The 2014 model Glass, as I am now calling them, won’t do much for the appearance. The inclusion of a mono or stereo headset is just going to complicate the setup rather than simplify it. Note the left stereo earpiece comes out of the same right side hole as the right side ear piece.
I feel a little claustrophobic looking at them, and I imagine the final consumer version will have the earpiece coming out of either the back or the other side of the glasses.
As we look to the end of 2013 and turn around to see the Google of the last year, we know it’s been a good year. Forget concerns over Google’s purchase of Boston Dynamic’s Robotic program and the joke notion that Google and Skynet will eventually be one. This is a company that surpassed the 1,000 share price in the stock market and brought Google Glass to market as a new form of wearable technology. With these stories and more in mind, let’s take a look at the top 5 Google stories on 9to5Google in 2013. These stories were selected in order by the amount of traffic they had in a single 24 hour period and don’t necessarily reflect the importance of the story itself. In other words, these are the stories you read the most over the course of this year.
It appears that the modified Glass unit has a slot in the top into which the glasses are fitted. It looks from the photos like quite a few designs of prescription glasses and sunglasses would be compatible with the unit.
Roll-out of Glass Explorer program is very gradually expanding, with existing Explorers recently invited to buy Glass for a friend after previously being given three invitations to pass on back in September.
Rumors that Samsung plans to launch a Google Glass competitor have been lent further credence by a design patent uncovered by the WSJ.
While it’s not the first glasses patent Samsung has filed – this one was granted back in March – the latest one does look much closer to something that might actually be launched than the previous design … Expand Expanding Close
Scoble does note that this is still a rumor at this point, but hopefully we’ll get some more details soon. While previous reports claimed that Google Glass could be available for everyone to purchase by the end of the year, Google confirmed earlier this week that Glass will not begin shipping to consumers until at least 2014.
Google is today rolling out its Field Trip app, previously available only on Android and iOS, to those lucky enough to be part of its Google Glass explorers program. While the Google Glassware version of the app appears to offer a slightly stripped down version of the virtual tour guide experience, the hands-free experience with Glass seems to be a natural fit for Field Trip. John Hanke, who is in charge of the Niantic Labs project at Google told Cnet that Field Trip was actually “conceived with Glass in mind, but Glass wasn’t ready.” Expand Expanding Close
Google has just published a short update on Google+ notifying the public of a name change for its infamous wearable technology. Formally referred to as ‘Project Glass,’ Google will now official begin calling the product ‘Google Glass,’ at least through Google+ and its other online marketing. The 105-word post notes that the product has grown substantially since the start of its Explorer program and most people already refer to the wearable product as Google Glass, making the ‘Project’ prefix no longer necessary. You can learn more about Google Glass here.
For those of you out there that have both a Tesla and a pair of Google Glass, here’s an exciting app. A developer has released an app dubbed GLASSTESLA that lets you control your Tesla via Google Glass. The app allows you to do things like manage the charging process, lock and unlock the car, honk the horn, flash the lights, and much more.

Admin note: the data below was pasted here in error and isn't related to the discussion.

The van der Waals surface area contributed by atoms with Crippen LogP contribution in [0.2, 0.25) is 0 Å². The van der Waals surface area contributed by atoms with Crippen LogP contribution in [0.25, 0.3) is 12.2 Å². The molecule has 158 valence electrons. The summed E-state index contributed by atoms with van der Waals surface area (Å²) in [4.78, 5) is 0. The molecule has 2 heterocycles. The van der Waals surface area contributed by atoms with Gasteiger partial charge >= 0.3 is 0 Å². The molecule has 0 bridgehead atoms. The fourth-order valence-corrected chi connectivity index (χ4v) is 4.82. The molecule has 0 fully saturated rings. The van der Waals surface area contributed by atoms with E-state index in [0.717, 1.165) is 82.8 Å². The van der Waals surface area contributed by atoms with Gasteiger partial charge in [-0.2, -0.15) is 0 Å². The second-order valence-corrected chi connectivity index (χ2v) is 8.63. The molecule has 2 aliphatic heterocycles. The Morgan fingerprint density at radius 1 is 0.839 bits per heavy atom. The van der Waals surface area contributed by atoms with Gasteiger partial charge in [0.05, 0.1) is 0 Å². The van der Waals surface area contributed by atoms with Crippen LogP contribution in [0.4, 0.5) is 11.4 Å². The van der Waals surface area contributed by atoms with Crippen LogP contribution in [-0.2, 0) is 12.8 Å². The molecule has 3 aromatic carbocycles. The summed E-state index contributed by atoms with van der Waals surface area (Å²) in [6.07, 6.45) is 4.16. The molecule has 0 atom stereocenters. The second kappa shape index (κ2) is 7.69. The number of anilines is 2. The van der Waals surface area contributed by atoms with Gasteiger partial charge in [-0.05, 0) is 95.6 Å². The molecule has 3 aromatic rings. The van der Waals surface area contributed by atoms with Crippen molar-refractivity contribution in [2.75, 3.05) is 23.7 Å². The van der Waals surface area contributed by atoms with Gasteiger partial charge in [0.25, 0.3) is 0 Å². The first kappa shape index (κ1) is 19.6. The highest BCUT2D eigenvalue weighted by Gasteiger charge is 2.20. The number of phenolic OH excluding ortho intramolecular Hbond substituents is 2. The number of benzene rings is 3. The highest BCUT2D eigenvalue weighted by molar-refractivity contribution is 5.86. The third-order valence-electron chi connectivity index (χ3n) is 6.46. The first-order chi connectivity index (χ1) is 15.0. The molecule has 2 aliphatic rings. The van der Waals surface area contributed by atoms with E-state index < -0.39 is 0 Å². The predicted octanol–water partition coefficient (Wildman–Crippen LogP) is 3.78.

If you’ve parked your Tesla Model S somewhere and can’t find it, GLASSTESLA allows you to locate it on a map, but if that doesn’t help you can honk the horn and flash lights from the app, as well. You can also see what doors are open, as well as both the interior and exterior temperatures of the car. The biggest features, I think, surround the charging process… Expand Expanding Close
Via the official Project Glass page on Google+, Google has announced a major software update coming soon to Glass. The update includes things such as more voice commands, improved web browsing, new ways to connect with family and friends, and more.
First off, a host of new voice commands will be available with this update. If you get a text, you can now ask Glass to read it to you by saying “ok glass, read aloud” or if someone calls you, simply say “ok glass, answer call.” Finally, you can now share pictures right away by saying “ok glass, share with [name].” Expand Expanding Close
Over the next few weeks, we’ll be slowly rolling out invitations to successful #ifihadglass applicants. If you were one of the successful applicants, please make sure you have+Project Glass in your Circles so we can send you a message.
We’re thrilled to be moving into the next phase of our Explorer Program and we hope to expand in the future. Unfortunately, we aren’t taking any more applications right now, but you can sign up here to stay informed: google.com/glass/start/how-to-get-one
@llsethj You’re invited to join our #glassexplorers program. Woohoo! Make sure to follow us – we’ll DM in the coming weeks.
At this point, at the very least, we already know that Google’s augmented reality glasses are capable of snapping a photo. However, we do not have much of an idea of how the UI might work other than what is in the initial concept video. Our sources previously indicated that Google was using a “head tilting-to scroll and click” for navigation of the user interface. Today, we get a look out how the company is experimenting with alternative methods of input for the glasses from a patent recently granted by the United States Patent & Trademark Office and detailed by PatentBolt.
According to the report, the highlight of the patent is how Google’s glasses could work with hand gestures. The patent described various hand-wearable markers, such as a ring, invisible tattoo, or a woman’s fingernail, which could be detected by the glasses’ IR camera, to “track position and motion of the hand-wearable item within a FOV of the HMD.” In other words, the wearable marker, in whatever form factor, would allow the glasses to pick up hand gestures. The report also noted multiple markers could be used to perform complex gestures involving several fingers or both hands: Expand Expanding Close